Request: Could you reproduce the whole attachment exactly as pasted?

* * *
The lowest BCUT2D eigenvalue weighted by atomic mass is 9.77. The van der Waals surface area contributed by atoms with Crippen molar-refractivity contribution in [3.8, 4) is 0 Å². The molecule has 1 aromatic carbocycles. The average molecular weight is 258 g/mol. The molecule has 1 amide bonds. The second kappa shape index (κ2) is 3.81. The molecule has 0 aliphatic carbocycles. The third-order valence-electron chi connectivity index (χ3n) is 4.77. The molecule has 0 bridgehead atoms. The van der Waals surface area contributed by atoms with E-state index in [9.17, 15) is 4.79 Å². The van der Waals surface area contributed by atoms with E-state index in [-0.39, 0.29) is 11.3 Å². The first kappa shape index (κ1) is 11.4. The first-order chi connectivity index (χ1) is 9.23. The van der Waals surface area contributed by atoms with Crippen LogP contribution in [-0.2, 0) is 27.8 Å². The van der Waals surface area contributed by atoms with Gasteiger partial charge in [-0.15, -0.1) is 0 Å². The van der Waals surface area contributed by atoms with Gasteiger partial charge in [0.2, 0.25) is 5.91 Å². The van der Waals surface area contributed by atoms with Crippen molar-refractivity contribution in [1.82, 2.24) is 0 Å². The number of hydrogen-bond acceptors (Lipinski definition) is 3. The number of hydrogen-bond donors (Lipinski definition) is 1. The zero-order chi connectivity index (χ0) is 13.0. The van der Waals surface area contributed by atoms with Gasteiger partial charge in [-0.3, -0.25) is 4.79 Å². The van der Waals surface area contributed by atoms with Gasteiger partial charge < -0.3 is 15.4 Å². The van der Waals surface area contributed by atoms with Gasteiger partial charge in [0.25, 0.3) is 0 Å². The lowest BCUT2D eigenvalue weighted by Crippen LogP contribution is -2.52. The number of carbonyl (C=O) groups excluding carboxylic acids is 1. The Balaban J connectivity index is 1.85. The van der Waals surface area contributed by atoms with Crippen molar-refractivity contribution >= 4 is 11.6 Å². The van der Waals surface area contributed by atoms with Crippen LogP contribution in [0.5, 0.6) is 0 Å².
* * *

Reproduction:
The lowest BCUT2D eigenvalue weighted by atomic mass is 9.77. The van der Waals surface area contributed by atoms with Crippen molar-refractivity contribution in [3.8, 4) is 0 Å². The molecule has 1 aromatic carbocycles. The average molecular weight is 258 g/mol. The molecule has 1 amide bonds. The second kappa shape index (κ2) is 3.81. The molecule has 0 aliphatic carbocycles. The third-order valence-electron chi connectivity index (χ3n) is 4.77. The molecule has 0 bridgehead atoms. The van der Waals surface area contributed by atoms with E-state index in [9.17, 15) is 4.79 Å². The van der Waals surface area contributed by atoms with E-state index in [-0.39, 0.29) is 11.3 Å². The first kappa shape index (κ1) is 11.4. The first-order chi connectivity index (χ1) is 9.23. The van der Waals surface area contributed by atoms with Crippen LogP contribution in [-0.2, 0) is 27.8 Å². The van der Waals surface area contributed by atoms with Gasteiger partial charge in [-0.15, -0.1) is 0 Å². The van der Waals surface area contributed by atoms with Gasteiger partial charge in [0.2, 0.25) is 5.91 Å². The van der Waals surface area contributed by atoms with Crippen molar-refractivity contribution in [1.82, 2.24) is 0 Å². The number of hydrogen-bond acceptors (Lipinski definition) is 3. The number of hydrogen-bond donors (Lipinski definition) is 1. The zero-order chi connectivity index (χ0) is 13.0. The van der Waals surface area contributed by atoms with Gasteiger partial charge in [-0.3, -0.25) is 4.79 Å². The van der Waals surface area contributed by atoms with Gasteiger partial charge < -0.3 is 15.4 Å². The van der Waals surface area contributed by atoms with Gasteiger partial charge in [0.25, 0.3) is 0 Å². The lowest BCUT2D eigenvalue weighted by Crippen LogP contribution is -2.52. The number of carbonyl (C=O) groups excluding carboxylic acids is 1. The Balaban J connectivity index is 1.85. The van der Waals surface area contributed by atoms with Crippen molar-refractivity contribution >= 4 is 11.6 Å². The van der Waals surface area contributed by atoms with Crippen LogP contribution in [0.5, 0.6) is 0 Å².